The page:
COP27 climate talks: What happens if nothing happens?


COP27 climate talks: What happens if nothing happens?

This special COP27 briefing originally appeared on Nov. 18 in our flagship daily newsletter, Grid Today. Sign up for it here to get the context and consequences of the news in your inbox each day.

As the country pavilions were packed up and the crowds thinned out across the grounds here on Friday, the official end of the talks, the word “deadlock” was thrown around like candy. The 6 p.m. official closing came and went with no final agreement — fulfilling what is apparently the irrepressible destiny of all COPs from now until forever and sending negotiations into the weekend.

There was, in theory, progress. One draft proposal released late on Thursday night was actually three proposals, offering up different options for the loss and damage fund to help poor and vulnerable countries that has proven to be by far the biggest sticking point in this round of U.N. climate talks.

  • Option 1: Create a loss and damage fund here in Egypt before the weekend is out
  • Option 2: Push to COP28, scheduled for a year from now in Dubai, to create the fund — but definitely create it then
  • Option 3: Push to COP28 in Dubai, but without any firm promise for one dedicated fund, instead working toward “new and enhanced funding arrangements” for loss and damage

Most countries of the world — the G-77, the Alliance of Small Island States and other groups — want option 1. They feel that the idea of loss and damage has been ignored for far too long and that pushing another year is unacceptable.


“If it ends without agreeing on a loss and damage fund, it will be a resounding moral failure,” said Yeb Saño, executive director of Greenpeace Southeast Asia and the head of Greenpeace’s delegation here, on Friday afternoon. “That failure will be laid at the feet of blocking countries.”

Though negotiations continue, it seemed on Friday like those blocking countries, which include the U.S., prefer option 3. Meanwhile, the European Union, which negotiates as a bloc, offered up a bargain: create the fund this week, but in return require that all countries begin lowering emissions by 2025. This is likely a non-starter for some very big emitters — China, India — that have agreed to peak emissions later than that and would require some remarkably drastic action to turn things around in barely two short years.

“I have to say this is our final offer,” said EU lead negotiator Frans Timmermans, according to the Washington Post.

Muddy fossil fuel language

Some seemingly minor wording changes in the draft compared with last year’s Glasgow Climate Pact have some observers decrying what appears to be backsliding on fossil fuels. As I wrote about earlier in the COP, some countries want to update the “phasedown of unabated coal” of last year to language on the need to rid the world of all fossil fuel use, but the draft text so far does no such thing.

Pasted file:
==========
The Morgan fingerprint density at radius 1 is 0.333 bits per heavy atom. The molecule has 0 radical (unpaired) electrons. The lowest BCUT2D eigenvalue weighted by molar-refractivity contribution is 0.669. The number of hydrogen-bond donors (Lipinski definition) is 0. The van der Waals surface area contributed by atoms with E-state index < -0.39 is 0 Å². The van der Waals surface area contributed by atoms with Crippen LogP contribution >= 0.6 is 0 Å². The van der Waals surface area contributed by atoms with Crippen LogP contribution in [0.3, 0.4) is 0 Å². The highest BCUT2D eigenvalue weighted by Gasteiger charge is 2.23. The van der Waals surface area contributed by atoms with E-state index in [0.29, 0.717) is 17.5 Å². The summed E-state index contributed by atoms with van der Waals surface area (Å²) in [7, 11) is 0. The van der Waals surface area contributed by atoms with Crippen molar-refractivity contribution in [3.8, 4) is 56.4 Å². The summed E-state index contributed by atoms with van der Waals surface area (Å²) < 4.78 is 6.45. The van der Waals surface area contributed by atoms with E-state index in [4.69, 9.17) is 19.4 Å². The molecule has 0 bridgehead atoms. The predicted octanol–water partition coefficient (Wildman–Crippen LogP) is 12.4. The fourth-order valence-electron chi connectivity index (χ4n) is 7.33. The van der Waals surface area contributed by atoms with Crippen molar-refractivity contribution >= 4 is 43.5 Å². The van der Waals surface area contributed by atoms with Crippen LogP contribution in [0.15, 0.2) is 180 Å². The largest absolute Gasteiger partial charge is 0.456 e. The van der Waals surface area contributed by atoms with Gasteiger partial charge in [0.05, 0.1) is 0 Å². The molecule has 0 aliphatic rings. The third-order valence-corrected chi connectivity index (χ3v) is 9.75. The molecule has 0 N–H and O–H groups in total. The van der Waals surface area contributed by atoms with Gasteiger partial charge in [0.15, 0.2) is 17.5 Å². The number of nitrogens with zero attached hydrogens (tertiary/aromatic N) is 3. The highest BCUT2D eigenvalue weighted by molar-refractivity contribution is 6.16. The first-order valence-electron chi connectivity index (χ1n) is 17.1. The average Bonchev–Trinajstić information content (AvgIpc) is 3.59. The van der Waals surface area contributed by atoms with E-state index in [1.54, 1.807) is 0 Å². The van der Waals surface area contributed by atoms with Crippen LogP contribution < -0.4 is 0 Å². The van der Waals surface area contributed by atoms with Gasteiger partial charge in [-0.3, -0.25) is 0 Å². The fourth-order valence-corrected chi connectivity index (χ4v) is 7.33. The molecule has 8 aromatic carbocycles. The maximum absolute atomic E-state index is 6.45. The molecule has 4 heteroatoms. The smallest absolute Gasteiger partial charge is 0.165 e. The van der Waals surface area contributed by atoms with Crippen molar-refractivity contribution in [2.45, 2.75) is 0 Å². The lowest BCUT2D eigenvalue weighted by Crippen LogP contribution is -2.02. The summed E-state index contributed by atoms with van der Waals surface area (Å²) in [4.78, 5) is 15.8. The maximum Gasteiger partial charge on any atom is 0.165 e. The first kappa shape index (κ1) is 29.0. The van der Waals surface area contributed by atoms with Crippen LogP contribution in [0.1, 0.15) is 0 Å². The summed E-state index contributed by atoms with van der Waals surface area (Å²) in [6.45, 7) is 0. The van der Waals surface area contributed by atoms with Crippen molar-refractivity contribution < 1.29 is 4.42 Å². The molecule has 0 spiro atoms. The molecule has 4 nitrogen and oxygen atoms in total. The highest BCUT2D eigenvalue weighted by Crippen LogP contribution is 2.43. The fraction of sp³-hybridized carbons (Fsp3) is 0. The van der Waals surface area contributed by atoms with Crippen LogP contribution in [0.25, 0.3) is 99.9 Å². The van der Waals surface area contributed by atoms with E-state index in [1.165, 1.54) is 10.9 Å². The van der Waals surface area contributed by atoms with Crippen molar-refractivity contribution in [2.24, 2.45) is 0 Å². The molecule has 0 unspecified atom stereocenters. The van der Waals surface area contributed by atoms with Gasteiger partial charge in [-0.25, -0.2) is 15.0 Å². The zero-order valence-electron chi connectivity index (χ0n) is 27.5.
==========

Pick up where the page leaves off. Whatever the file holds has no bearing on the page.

The coal reference remains, but this time the phasedown appears to depend on whether it would be “in line with national circumstances.” A call to “phase out inefficient fossil fuel subsidies” now includes the option to “rationalize” them — which certainly sounds less like a phase-out. Nikki Reisch, of the Center for International Environmental Law, criticized the use of these “loopholes and weasel words” during an event on Friday afternoon.


Catherine Abreu, the executive director of Destination Zero, pointed out that the list of countries preferring the more inclusive “all fossil fuels” language has grown to include not just India and other developing countries but the U.S., Norway, Spain, the U.K., France and others. These rich countries, some of which are huge producers of fossil fuels themselves, are “all coming together to say that we acknowledge that meeting our climate commitments requires us to move away from fossil fuel dependence,” she said. “The success or failure of this COP really hangs in the balance.”

What happens if nothing happens?

Again, almost every COP runs long, blowing past official endpoints into the weekend, and this one will be no exception. But there is a possibility, however remote, that the parties simply cannot agree on the issues up for debate. This has in fact happened once before, in 2000.

“When something like this is killed, it is killed by an alliance of those who want too much with those who don’t want anything,” said one observer of that meeting, COP6, according to an analysis back then in the New York Times. That early version of the talks, held in The Hague in the Netherlands, failed to produce an agreement; the solution at the time was to postpone and reconvene — more than half a year later in Bonn, Germany, when an agreement was reached. By all accounts, the main culprit of this collapse was the U.S. demanding exceptions to emissions reductions goals, among other things.

This week, there has been some suggestion that the G-77 or the Alliance of Small Island States may be willing to simply walk away if the loss and damage fund is not created, but negotiators have tended to downplay the possibility.

“That’s premature,” said Pakistan Minister of Climate Change Sherry Rehman on Thursday when asked about walking out. “We are now in the weeds of negotiations. I certainly am a politician, we don’t walk out of situations, we try to work around them. I don’t think that’s going to be helpful.”

The talks will end one way or another by Monday, when I’ll be back with a wrap-up — or a eulogy.

  • Dave Levitan
    Dave Levitan

    Climate Reporter

    Dave Levitan is a climate reporter for Grid where he focuses on interconnected stories about climate and science, and politics shaping action around both.